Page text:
Friday, April 21, 2017

An interesting article from VOA News:

Anti-Vietnam Fears Stoked Ahead of Cambodia Election

The article notes that the last time this strategy was used was in the 2013 election:

It paid dividends in 2013, when the Cambodian National Rescue Party (CNRP) performed well at general elections, sharply reducing the number of seats held by the long-ruling Cambodian Peoples Party (CPP) in the National Assembly. Neither party responded to VOA’s request for comment for this story.
“The strategy that politicians use to gain popularity, by condemning Vietnam over invasions here and using insulting words is just not right,” said Muoy Piseth, a spokesman for the Federation of Cambodian Intellectuals and Students.
He added that as a result, ridiculous levels of hate are being passed from one generation to the next.

It is also, as the article notes, not just something that a matter of foreign policy, but something that is directed against the Vietnamese immigrants living in Cambodia:

Real or not, those fears are a factor in Chbar Ampov, a district in Phnom Penh with the highest concentration of ethnic Vietnamese in the capital.
Here it is difficult to distinguish between Khmers and Vietnamese because most people speak Khmer fluently, dress Khmer and have adopted Khmer culture.
Despite their assimilation, Chea Ny, a middle aged street drink seller, said she generally dislikes Vietnam and claims most who live here are illegal immigrants who sneak across the border on boats and venture up the Mekong River to Phnom Penh looking for work.
“I hate them. I hate them for messing around in our land. They steal our jobs and the government is doing nothing about it,” she said, at times using a derogatory Khmer word used to describe Vietnamese. 
And it is something that affects the young Cambodians in particular:

Analysts said anti-Vietnamese sentiment also plays well with the youth vote, who are expected to figure prominently at the polls. Two decades of peace has spawned a baby boom, with 70 percent of the population under the age of 30 and they backed the CNRP four years ago.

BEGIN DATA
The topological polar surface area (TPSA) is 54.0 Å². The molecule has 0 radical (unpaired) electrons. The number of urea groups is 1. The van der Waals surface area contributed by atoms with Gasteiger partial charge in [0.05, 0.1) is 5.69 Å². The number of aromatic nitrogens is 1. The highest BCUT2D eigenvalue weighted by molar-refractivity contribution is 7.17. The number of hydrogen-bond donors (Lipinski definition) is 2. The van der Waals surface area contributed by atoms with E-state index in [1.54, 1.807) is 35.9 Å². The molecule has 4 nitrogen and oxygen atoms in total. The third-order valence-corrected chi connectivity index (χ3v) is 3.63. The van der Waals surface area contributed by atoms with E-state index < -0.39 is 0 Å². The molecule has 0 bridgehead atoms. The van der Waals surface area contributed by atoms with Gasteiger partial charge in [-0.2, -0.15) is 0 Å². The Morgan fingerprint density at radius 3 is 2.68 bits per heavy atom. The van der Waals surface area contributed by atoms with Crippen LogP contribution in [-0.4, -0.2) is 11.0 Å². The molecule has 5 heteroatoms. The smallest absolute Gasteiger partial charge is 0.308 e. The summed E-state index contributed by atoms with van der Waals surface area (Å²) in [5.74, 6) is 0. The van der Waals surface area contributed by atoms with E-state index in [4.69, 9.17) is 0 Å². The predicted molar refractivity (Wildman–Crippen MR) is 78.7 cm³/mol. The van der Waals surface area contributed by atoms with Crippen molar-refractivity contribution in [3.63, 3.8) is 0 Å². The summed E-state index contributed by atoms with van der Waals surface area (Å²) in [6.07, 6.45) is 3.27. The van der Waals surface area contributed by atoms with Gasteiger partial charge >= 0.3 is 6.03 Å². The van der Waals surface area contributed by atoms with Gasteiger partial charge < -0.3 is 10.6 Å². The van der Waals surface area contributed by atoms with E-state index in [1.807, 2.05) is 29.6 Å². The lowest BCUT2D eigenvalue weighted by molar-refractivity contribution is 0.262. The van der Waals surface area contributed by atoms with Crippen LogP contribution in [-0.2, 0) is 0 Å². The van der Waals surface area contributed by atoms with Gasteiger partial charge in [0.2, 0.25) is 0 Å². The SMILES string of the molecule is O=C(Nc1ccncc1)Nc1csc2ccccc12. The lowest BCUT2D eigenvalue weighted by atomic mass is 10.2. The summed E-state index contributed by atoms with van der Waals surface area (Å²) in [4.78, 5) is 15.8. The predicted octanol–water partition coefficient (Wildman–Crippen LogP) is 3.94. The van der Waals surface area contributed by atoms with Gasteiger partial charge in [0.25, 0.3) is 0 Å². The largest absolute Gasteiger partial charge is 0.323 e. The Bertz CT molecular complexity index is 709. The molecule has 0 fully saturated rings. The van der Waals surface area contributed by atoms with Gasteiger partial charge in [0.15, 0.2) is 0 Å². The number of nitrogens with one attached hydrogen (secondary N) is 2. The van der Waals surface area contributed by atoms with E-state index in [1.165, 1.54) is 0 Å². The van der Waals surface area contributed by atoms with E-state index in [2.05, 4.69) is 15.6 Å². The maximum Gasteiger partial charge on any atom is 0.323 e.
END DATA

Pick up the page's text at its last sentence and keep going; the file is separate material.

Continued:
I've been outside of Cambodia for two years now, but I was living in Cambodia during the 2013 elections, and I remember the anti-Vietnamese sentiment that was prevalent at the time.  Students would even make anti-Vietnamese remarks in my classroom.
At the time, I didn't know how to respond to it.  In part because I was under the influence of Pedagogy of the Oppressed by Paulo Freire (W), a book which--if I'm being perfectly honest--I never actually read, but was familiar with by reputation and discussion.  Based on my understanding of the book's theories, I did not view it as my place as a teacher to tell the students what to think.  My job was only to find out what they were concerned about, and help them to better articulate their own concerns.
Therefore I didn't know what to do when the students started articulating such racist views.

In retrospect, I've regretted ever since that I didn't take a stronger stand on this.  I've often in my head mentally rehearsed the speeches that I should have given to my Cambodian students about how not to listen to politicians when they tell you that other groups of people are your enemy.

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